Thursday,  May 19, 2022  10:11 pm

Red flags: U.S. 5G dispute leads to flight cancellations, changes

  • Air
  •   01-19-2022  9:44 am
  •   Pax Global Media

Red flags: U.S. 5G dispute leads to flight cancellations, changes
Emirates cancelled U.S. flights this week due to concerns about 5G deployments planned for Jan. 19. (Sangga Rima Roman Selia/Unsplash)
Pax Global Media

Worries that the United States’ rollout of 5G mobile phone technology near American airports will cause operational problems with certain aircraft prompted airlines around the world to cancel flights heading to the U.S. yesterday (Jan. 18).

Dubai-based Emirates, for one, made the most adjustments, announcing it would halt flights to Boston, Chicago, Dallas-Fort Worth, Houston, Miami, Newark, New Jersey, Orlando, Florida, San Francisco and Seattle beginning Wednesday. (It will, however, continue flights to Los Angeles, New York and Washington).

It’s believed the new high-speed wireless service will interfere with sensitive aircraft technology and cause flight disruptions, reports say.

Japan Airlines also announced this week that it was cancelling flights into the US that cannot be changed to a Boeing 787 plane. All Nippon Airways Co., also known as ANA, did the same. 

Major U.S. airlines have also warned that the long-range Boeing 777, used by many carriers, is particularly vulnerable.

Earlier this week, on Monday (Jan. 17), the chief executives of U.S. passenger and cargo carriers wrote of an impending “catastrophic” aviation crisis if U.S. telecommunication companies went ahead with launching new 5G services.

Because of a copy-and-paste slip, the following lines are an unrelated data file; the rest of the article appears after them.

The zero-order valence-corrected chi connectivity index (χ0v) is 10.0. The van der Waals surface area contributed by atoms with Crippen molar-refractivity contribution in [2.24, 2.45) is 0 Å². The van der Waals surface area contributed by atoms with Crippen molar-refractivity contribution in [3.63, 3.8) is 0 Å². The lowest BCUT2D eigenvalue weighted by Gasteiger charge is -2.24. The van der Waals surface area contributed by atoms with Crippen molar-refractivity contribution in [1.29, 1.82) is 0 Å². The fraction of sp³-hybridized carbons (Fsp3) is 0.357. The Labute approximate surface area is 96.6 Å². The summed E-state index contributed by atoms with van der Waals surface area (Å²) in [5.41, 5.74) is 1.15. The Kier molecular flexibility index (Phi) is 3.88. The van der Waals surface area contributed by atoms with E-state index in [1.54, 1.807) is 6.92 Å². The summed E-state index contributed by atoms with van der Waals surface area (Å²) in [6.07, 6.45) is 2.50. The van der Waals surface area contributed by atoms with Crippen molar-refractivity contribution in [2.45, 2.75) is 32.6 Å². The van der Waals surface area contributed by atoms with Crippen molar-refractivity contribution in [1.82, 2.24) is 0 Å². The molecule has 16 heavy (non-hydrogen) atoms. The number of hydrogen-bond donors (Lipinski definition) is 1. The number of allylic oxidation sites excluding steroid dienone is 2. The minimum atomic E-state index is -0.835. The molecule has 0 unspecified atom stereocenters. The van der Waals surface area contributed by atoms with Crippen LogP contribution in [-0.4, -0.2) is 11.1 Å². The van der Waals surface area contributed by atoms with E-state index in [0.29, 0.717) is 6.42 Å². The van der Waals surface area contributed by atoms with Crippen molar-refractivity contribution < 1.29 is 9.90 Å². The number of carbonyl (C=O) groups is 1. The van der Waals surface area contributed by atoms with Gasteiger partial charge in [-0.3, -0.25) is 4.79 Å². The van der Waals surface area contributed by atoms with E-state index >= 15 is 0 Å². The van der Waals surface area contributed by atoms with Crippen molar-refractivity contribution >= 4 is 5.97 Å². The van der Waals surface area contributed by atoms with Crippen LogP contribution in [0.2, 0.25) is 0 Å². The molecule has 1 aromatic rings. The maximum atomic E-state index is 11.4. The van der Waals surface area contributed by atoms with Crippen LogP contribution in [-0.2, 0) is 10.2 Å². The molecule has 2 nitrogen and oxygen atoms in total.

“We are writing with urgency to request that 5G be implemented everywhere in the country except within 2 miles of the airport runways at affected airports as defined by the FAA on Jan. 19, 2022,” reads a Jan. 17 letter signed by chief executives of American Airlines, JetBlue Delta Air Lines, United Airlines and Southwest Airlines, and officials from FedEx Express and UPS Airlines.

“To be blunt, the nation's commerce will grind to a halt,” the letter states, outlining various outcome of what could happen if a 5G interference were to occur.

High-speed 5G service uses a radio segment that is close to that used by radio altimeters, which measure the height of aircraft above ground. Altimeters are used to help pilots land airplanes when visibility is poor are also used in automated landings.

The fear is that a false reading could mislead pilots as they approach runways in bad weather and lead to crashes or collisions with natural structures.   

In response, AT&T and Verizon, on Tuesday, decided to delay turning on their 5G cell towers within a two-mile radius of runways for two weeks. But both companies say their services will not interfere with aircraft, noting how their technology is being used in other countries.

The United Arab Emirates, for instance, has managed to implement 5G coverage around its airports without incident. 

But the U.S. Federal Aviation Administration worries that the “C-Band strand of 5G” could still interfere with aviation technology, the Associated Press reports.

Canada's 5G situation 

In Canada, the federal government, in November last year, restricted 5G services around 26 airports over concerns it would interfere with radio altimeters.

Rogers, Bell and Telus own the majority of 5G service in Canada.

The effect of 5G technology is still being reviewed, however, as a Canadian government official recently told Global News that work is currently underway to understand the potential impacts of 5G on “crucial” aviation technology: specifically, the radio altimeters.

It’s also worth noting that, as CTV News points out, the 5G speed that the U.S. is looking to launch is much faster than Canada’s 5G network. Many countries, in fact, offer 5G service. However, at a slower speed that doesn’t reach the range of threatening airplane technology.

Transport Canada has issued several recommendations for pilots who use radio altimeters, including to avoid the use of automated landing or takeoff procedures in areas not covered in exclusion zones and to avoid the use of night vision goggles without external lighting to avoid relying on radio altimeters.

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